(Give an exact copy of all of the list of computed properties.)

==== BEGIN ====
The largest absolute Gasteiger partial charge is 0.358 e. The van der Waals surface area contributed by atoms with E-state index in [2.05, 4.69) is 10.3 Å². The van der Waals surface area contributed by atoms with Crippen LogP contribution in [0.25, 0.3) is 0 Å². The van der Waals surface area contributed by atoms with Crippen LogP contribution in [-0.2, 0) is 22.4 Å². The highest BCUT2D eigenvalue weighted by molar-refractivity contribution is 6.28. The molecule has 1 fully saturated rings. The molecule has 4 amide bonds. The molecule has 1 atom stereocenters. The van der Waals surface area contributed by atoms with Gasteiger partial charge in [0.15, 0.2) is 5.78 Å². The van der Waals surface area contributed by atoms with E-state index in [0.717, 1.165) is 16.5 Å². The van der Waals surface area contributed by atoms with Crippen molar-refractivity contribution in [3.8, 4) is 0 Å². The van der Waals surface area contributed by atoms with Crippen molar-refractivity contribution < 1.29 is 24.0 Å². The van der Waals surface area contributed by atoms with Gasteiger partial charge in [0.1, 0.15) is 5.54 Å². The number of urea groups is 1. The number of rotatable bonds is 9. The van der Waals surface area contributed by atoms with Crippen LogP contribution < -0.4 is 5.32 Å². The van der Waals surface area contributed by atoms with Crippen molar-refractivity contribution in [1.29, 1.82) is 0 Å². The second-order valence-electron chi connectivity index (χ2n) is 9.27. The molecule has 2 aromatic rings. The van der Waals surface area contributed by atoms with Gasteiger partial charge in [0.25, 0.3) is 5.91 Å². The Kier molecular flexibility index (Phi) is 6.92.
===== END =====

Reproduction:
The largest absolute Gasteiger partial charge is 0.358 e. The van der Waals surface area contributed by atoms with E-state index in [2.05, 4.69) is 10.3 Å². The van der Waals surface area contributed by atoms with Crippen LogP contribution in [0.25, 0.3) is 0 Å². The van der Waals surface area contributed by atoms with Crippen LogP contribution in [-0.2, 0) is 22.4 Å². The highest BCUT2D eigenvalue weighted by molar-refractivity contribution is 6.28. The molecule has 1 fully saturated rings. The molecule has 4 amide bonds. The molecule has 1 atom stereocenters. The van der Waals surface area contributed by atoms with Gasteiger partial charge in [0.15, 0.2) is 5.78 Å². The van der Waals surface area contributed by atoms with E-state index in [0.717, 1.165) is 16.5 Å². The van der Waals surface area contributed by atoms with Crippen molar-refractivity contribution in [3.8, 4) is 0 Å². The van der Waals surface area contributed by atoms with Crippen molar-refractivity contribution < 1.29 is 24.0 Å². The van der Waals surface area contributed by atoms with Gasteiger partial charge in [0.1, 0.15) is 5.54 Å². The number of urea groups is 1. The number of rotatable bonds is 9. The van der Waals surface area contributed by atoms with Crippen LogP contribution < -0.4 is 5.32 Å². The van der Waals surface area contributed by atoms with Crippen molar-refractivity contribution in [1.29, 1.82) is 0 Å². The second-order valence-electron chi connectivity index (χ2n) is 9.27. The molecule has 2 aromatic rings. The van der Waals surface area contributed by atoms with Gasteiger partial charge in [0.25, 0.3) is 5.91 Å². The Kier molecular flexibility index (Phi) is 6.92.